It might seem that playing a scrappy Italian city kid is a stretch for a boy from the ‘burbs. (And one who went on to major in musical theater at North Carolina’s Elon University.)

But, he says, his character is “eager, wide-eyed, willing to learn and make something of his life.” Those, Kaplan adds, are traits “any aspiring performer can relate to.”

Adam Kaplan and “A Bronx Tale” dance captain Brittany Conigatti.

The Westporter may no longer be “aspiring.” Following his 2 roles in “Newsies” — plus nearly 40 performances as understudy for lead Jack Kelly — Kaplan moved to Los Angeles for television work.

He had just finished a guest role on ABC’s “Deception” when “Bronx Tale”‘s casting director called. Several whirlwind trips to New York later, he got the job.

Two days later — on October 18 — Kaplan began intensive rehearsals. His first show was November 9.

Joining the cast of an established show is very different from signing on at the start. Rather than discovering elements together with the rest of the cast, Kaplan says, “everyone already has their rhythm. My job is not to disrupt it.”

His goal is to “take the audience on a 2-hour journey, and tell this story truthfully.”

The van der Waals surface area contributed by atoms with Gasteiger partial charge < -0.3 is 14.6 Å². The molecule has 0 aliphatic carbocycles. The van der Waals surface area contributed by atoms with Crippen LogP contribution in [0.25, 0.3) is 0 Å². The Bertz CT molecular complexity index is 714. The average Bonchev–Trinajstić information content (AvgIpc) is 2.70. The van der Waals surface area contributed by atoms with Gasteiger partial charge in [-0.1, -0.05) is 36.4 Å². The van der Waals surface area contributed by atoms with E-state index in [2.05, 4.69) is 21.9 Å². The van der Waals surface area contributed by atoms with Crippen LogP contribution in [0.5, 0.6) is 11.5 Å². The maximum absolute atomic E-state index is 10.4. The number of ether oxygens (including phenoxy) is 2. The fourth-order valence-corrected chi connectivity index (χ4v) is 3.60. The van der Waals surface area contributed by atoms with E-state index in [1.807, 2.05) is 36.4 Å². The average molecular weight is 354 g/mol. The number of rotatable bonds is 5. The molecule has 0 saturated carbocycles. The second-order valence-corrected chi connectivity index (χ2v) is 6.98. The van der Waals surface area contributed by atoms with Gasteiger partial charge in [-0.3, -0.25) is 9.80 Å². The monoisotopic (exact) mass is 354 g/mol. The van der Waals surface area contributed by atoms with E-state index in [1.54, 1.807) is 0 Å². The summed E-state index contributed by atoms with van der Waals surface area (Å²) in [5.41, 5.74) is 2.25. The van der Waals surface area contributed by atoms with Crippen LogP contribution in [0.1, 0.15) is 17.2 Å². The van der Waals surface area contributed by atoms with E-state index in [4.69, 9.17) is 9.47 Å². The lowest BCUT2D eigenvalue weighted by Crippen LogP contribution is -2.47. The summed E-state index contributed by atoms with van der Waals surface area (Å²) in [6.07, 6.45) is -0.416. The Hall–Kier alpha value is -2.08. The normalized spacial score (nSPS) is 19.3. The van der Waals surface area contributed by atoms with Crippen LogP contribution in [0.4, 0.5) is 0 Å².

Opening night was special. Family and friends were in the audience. “I walked on stage, and got entrance applause,” Kaplan recalls. “That was sweet!”

It’s been a great gig. Writer Chazz Palminteri — who based the show partly on his own childhood — has been “a great springboard, and very complimentary. He came with a full notebook, ready to take notes about me. But he only had a few.”

As a teenager on the Staples stage, Kaplan always dreamed of Broadway. Now — playing the lead again, in his 2nd show — it all seems “surreal and crazy.”

A few years ago, Kaplan read actors’ interviews on Broadway.com. Now he’s the interviewee. (He also finished 10th in the voting for the site’s Sexiest Man Alive contest.)

A screenshot of Adam Kaplan’s Broadway.com interview.

Broadway, he says with a hint of surprise, “actually is all it’s cracked up to be.” There are perks like singing at a Brooklyn Nets games, and the honor of greeting Westport fans — those he knows, and those he meets for the first time — at the stage door after a show.

Though Kaplan starred in a wide range of Staples Players roles — “Romeo and Juliet,” “Children of Eden,” “Diary of Anne Frank” —  he was never in a rough-and-tumble production like his 2 Broadway hits.

This fall’s Players mainstage was “Newsies.” Unfortunately, the “Bronx Tale” schedule prevented Kaplan from seeing his alma mater’s spectacular rendition.